Freakangels – Free to Air

Everyone likes free stuff. High quality free stuff is even better. Over at, that’s exactly what Warren Ellis and Paul Duffield are providing to the internet every Friday. Freakangels has been going strong for two years now with six pages of comic available each Friday around 12 noon Warren’s time. Even when one of the dynamic duo is ill or out of town or experiencing technical difficulties, there’s a thoroughly amusing placeholder note that deals with the situation delaying the comic or new merchandise that’s become available. It’s regular as clockwork, and in the land of webcomics, regularity can be pretty important to readership.

The Freakangels storyline revolves around a post-cataclysm London that is mostly flooded. It has steampunk tendencies in artwork and design but mostly reads like an apocalyptic tale: survival after the Great Big Bad. The titular characters, the Freakangels, are a group of people born at the same time twenty-three years before the cataclysm—and they have some serious capabilities with what they call the “Freakangel package.” It’s something like telepathy, something like telekinesis, and something else entirely that has begun developing in the newest chapters.

Eleven of the twelve have stabilized the Whitechapel sector for people to live in with power, water, food and shelter. It has developed into a nice community. Unfortunately, everyone who’s surviving out on the desolate waters wants a piece of the nice community that appears to be living in what might approximate luxury by comparison. The later story pulls in the missing twelfth Freakangel, the man who pushed the first volume into motion by assaulting a girl named Alice.

The best part of Freakangels is obviously that it’s free, but there’s so much more to appreciate. Warren Ellis’s writing is great. Each character feels deep and well-rounded. They possess noticeably different personalities, problems and abilities. A large cast is often hard to manage but Ellis does a fine job at keeping the various stories straight and intriguing, as well as building a larger narrative about the Freakangel package and past betrayals. There’s a big story lurking close to the surface right now that I can’t wait to find out about. Duffield’s art is also worth taking some time to look at. He has a talent for action scenes, capturing in each panel the perfect ranges of motion to feel at once whip-crack sharp and a bit languid, like a slow-motion martial arts fight. It flows. The art starts out pleasant but most definitely improves as the story goes on: in many of the current chapters I spend inordinate amounts of time studying the way character’s hair looks, or the coloring of their stained clothing, or a shotgun wound. The coloring is light, often nearly pastel, but it works to bring Whitechapel and the Freakangels to vibrant life.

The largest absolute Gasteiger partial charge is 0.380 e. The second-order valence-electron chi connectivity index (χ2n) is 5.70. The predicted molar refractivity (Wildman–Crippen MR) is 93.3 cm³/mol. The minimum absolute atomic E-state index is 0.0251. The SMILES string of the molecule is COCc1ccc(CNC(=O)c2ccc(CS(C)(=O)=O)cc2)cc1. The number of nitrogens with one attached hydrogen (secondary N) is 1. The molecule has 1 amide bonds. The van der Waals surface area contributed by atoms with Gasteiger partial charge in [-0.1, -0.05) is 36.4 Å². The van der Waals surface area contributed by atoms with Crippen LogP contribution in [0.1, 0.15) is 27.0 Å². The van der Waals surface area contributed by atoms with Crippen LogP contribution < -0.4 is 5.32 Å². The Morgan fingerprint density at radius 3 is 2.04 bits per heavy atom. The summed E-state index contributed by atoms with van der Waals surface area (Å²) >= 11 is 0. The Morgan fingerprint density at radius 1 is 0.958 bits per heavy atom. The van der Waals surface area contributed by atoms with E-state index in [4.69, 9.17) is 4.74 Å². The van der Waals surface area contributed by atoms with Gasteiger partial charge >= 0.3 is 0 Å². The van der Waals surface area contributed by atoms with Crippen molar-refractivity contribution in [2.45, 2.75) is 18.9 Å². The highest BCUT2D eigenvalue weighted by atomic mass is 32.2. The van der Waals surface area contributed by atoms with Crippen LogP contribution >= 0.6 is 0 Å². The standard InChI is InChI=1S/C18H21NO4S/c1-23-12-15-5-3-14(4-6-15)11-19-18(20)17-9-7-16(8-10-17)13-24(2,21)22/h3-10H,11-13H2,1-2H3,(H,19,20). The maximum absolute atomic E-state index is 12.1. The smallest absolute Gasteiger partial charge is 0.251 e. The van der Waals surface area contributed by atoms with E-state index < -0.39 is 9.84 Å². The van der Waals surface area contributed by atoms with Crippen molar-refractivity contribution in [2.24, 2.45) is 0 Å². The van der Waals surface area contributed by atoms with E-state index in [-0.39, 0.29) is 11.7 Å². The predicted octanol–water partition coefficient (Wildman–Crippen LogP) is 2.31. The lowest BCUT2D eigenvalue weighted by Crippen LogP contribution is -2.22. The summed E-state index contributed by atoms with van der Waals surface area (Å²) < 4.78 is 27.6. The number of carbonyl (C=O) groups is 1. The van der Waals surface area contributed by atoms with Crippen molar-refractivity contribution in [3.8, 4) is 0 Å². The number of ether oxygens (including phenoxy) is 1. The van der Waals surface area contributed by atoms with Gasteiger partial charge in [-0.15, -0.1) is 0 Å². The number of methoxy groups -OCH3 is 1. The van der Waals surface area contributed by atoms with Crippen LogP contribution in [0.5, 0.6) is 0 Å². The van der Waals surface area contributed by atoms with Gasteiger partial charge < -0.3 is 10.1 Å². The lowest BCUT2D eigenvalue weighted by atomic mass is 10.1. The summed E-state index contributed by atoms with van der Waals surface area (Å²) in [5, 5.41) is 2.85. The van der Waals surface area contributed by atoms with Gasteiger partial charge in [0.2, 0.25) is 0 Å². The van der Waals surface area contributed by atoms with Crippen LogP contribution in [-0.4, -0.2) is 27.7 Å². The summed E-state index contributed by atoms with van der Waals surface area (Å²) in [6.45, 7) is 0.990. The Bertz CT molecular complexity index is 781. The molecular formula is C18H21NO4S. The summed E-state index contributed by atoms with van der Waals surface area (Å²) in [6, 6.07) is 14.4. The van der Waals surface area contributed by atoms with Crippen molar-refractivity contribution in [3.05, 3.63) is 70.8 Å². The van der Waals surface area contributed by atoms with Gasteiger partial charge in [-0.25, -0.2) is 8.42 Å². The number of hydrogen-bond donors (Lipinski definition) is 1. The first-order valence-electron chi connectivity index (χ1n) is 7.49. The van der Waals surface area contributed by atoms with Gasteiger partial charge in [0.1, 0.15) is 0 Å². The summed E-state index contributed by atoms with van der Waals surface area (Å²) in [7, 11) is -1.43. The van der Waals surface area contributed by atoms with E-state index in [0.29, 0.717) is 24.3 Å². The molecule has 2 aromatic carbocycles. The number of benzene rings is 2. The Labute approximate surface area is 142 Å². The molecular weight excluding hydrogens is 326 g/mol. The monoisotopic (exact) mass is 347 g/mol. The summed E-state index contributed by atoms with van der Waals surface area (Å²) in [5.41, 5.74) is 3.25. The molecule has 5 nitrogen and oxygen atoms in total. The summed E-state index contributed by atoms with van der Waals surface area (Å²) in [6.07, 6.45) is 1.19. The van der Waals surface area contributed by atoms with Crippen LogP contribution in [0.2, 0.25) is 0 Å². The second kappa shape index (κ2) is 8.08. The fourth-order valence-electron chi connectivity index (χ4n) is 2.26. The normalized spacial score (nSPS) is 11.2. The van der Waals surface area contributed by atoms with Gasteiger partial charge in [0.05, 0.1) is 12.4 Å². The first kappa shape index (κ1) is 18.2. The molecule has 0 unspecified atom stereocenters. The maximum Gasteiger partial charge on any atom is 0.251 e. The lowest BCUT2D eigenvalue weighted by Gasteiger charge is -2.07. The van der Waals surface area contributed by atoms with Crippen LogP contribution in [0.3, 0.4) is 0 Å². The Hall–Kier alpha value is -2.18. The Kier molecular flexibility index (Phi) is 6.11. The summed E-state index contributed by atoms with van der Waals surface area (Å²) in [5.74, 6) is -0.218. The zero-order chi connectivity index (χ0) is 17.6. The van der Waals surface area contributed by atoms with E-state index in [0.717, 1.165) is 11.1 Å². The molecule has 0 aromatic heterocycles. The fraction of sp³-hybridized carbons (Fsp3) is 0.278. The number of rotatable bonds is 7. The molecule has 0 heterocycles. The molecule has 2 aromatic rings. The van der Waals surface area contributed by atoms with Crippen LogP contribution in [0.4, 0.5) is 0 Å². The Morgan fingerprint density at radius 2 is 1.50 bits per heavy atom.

So far, there are three trade volumes released for purchase in a few formats, including signed special editions. While you can read the comic free every week and certainly should, it’s also nice to have the glossy bigger prints of all Duffield’s gorgeous pages to carry around and show off. The fact that the previous issues which have been collected are still available to read for free is a thumbs-up move on the part of the creators. It makes sure that readers can easily jump in to try Freakangels out at any time and still be able to start at the beginning.

For the collector-geek in you, there’s merch outside the trade volumes, too. It is unbelievably cool and also cheap enough that it won’t break the bank. Avatar Press, the company that publishes Freakangels, offers a wide variety of related goodies from t-shirts to throw blankets to the occasional messenger bag (but watch out for those; they sell out almost immediately whenever they’re available). Paul Duffield’s art is on the shirts, most of which are available in men’s and women’s sizes. I personally own the KK silhouette shirt and a plain grey Freakangels model and can attest that the images don’t peel after washing. Great conversation starter when someone else who reads the comic runs into you.

And, if that wasn’t enough, the Whitechapel message board that runs through the Freakangels site is a small but active community of comic and writer nerds who are always eager to share news about music, books, comics and movies. “Weird science” is a qualifying thread starter. It’s eclectic but fun. Members can also talk about the new chapters of Freakangels each week.

So, really, Freakangels is more than just a top-notch free comic. It’s a community and a sharing experience that’ll let you geek out to your heart’s content.

Brit Mandelo is a multi-fandom geek with a special love for comics and queer literature. She can be found on Twitter and Livejournal.


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